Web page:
On how he thinks Andrew Harrison is playing ...
"He's playing great. He's a great player, and he's helping me a lot in practice by forcing me to guard a bigger guard, and just, you know, being physical with me and showing me how to play because he has a year of experience over me."

On if it's weird not looking for his shot as much as he used to ...
"No, I never really looked for my shot like that. But now I'm not looking for it as much because I have, what, four or five scorers on the floor at a time, and, you know, getting Booker going, getting Trey going, and getting the ball to Dakari, you know, that's a lot of shots for us, and just trying to run the team and keep everybody happy."

On the change in Devin Booker's shots falling ...
"He has a shooter mentality. He knew he couldn't hit a shot. We talked about it a lot, joked about it a lot, but, he's going to keep shooting it because shooters always shoot. Now he's hot, so he's having fun."

On Booker's form ...
"Yeah, he's probably got the best form I've ever seen. You know, he has a beautiful shot - perfect shot. His dad's shot is just like that. You know, he's a great shooter and I love passing him the ball."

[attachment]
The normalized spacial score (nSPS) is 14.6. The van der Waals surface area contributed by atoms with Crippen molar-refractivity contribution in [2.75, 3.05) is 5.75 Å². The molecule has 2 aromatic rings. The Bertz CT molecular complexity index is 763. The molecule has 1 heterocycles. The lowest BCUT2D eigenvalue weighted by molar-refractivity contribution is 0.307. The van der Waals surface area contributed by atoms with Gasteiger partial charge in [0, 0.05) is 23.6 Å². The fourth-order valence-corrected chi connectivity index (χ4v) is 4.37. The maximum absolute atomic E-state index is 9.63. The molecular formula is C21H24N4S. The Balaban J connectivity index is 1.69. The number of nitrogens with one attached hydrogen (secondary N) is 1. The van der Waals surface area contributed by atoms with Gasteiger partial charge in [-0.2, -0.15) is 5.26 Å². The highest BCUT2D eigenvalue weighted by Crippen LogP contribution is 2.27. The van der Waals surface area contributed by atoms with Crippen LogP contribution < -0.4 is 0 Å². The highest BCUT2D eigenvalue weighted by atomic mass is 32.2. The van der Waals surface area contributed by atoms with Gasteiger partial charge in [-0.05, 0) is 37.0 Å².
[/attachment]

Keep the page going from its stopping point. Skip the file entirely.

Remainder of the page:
On if he's seen Booker's dad shoot ...
"Yes, I have."

On who's better - the father or son ...
"Um, I'm not going to put that out there, you know. Book told me a couple stories of some of the shootouts they've had. Dad won a couple of them, but Book's younger and he's still working on it, so hopefully he gets there."

On how Booker's shot falling changes up the offense ...
"When his shot's falling they have to guard him, no doubt, no matter where he is on the floor, NBA rank, even further out. So when he's falling they have to guard him and it just opens things up for Trey and Dakari and everybody else."

On if the team wants a competitive game that pushes them ...
"Of course we want to be pushed, you know, be able to compete at a high level so we can see what we're really about as a team, see what we can do under pressure, stuff like that."  

On how much easier the games are than practice ...
"Practice is a struggle, you know, going against these guys every day. You've got four 7-footers on the court. It's not the same as shooting over a 6-8 player in the post or going to the lane (and) shooting over a 6-7 player. When you've got Willie and Marcus Lee trying to block your shot, it's a lot different."